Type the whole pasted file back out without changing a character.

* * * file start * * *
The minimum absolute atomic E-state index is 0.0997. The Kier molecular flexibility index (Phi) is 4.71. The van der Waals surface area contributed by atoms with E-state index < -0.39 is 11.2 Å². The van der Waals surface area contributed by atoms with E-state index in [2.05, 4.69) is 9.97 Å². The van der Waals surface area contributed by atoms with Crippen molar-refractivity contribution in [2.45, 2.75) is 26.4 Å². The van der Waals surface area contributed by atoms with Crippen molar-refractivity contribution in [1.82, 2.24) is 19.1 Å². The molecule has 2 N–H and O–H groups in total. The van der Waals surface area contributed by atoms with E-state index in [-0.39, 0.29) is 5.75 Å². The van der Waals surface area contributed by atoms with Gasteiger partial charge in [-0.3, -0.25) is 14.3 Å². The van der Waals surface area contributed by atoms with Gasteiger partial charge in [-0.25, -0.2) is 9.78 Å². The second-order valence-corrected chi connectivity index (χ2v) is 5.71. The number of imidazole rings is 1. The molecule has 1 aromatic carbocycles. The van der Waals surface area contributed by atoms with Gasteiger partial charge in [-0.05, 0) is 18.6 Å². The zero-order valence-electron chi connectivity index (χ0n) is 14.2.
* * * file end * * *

The minimum absolute atomic E-state index is 0.0997. The Kier molecular flexibility index (Phi) is 4.71. The van der Waals surface area contributed by atoms with E-state index < -0.39 is 11.2 Å². The van der Waals surface area contributed by atoms with E-state index in [2.05, 4.69) is 9.97 Å². The van der Waals surface area contributed by atoms with Crippen molar-refractivity contribution in [2.45, 2.75) is 26.4 Å². The van der Waals surface area contributed by atoms with Crippen molar-refractivity contribution in [1.82, 2.24) is 19.1 Å². The molecule has 2 N–H and O–H groups in total. The van der Waals surface area contributed by atoms with E-state index in [-0.39, 0.29) is 5.75 Å². The van der Waals surface area contributed by atoms with Gasteiger partial charge in [-0.3, -0.25) is 14.3 Å². The van der Waals surface area contributed by atoms with Gasteiger partial charge in [-0.25, -0.2) is 9.78 Å². The second-order valence-corrected chi connectivity index (χ2v) is 5.71. The number of imidazole rings is 1. The molecule has 1 aromatic carbocycles. The van der Waals surface area contributed by atoms with Gasteiger partial charge in [-0.05, 0) is 18.6 Å². The zero-order valence-electron chi connectivity index (χ0n) is 14.2.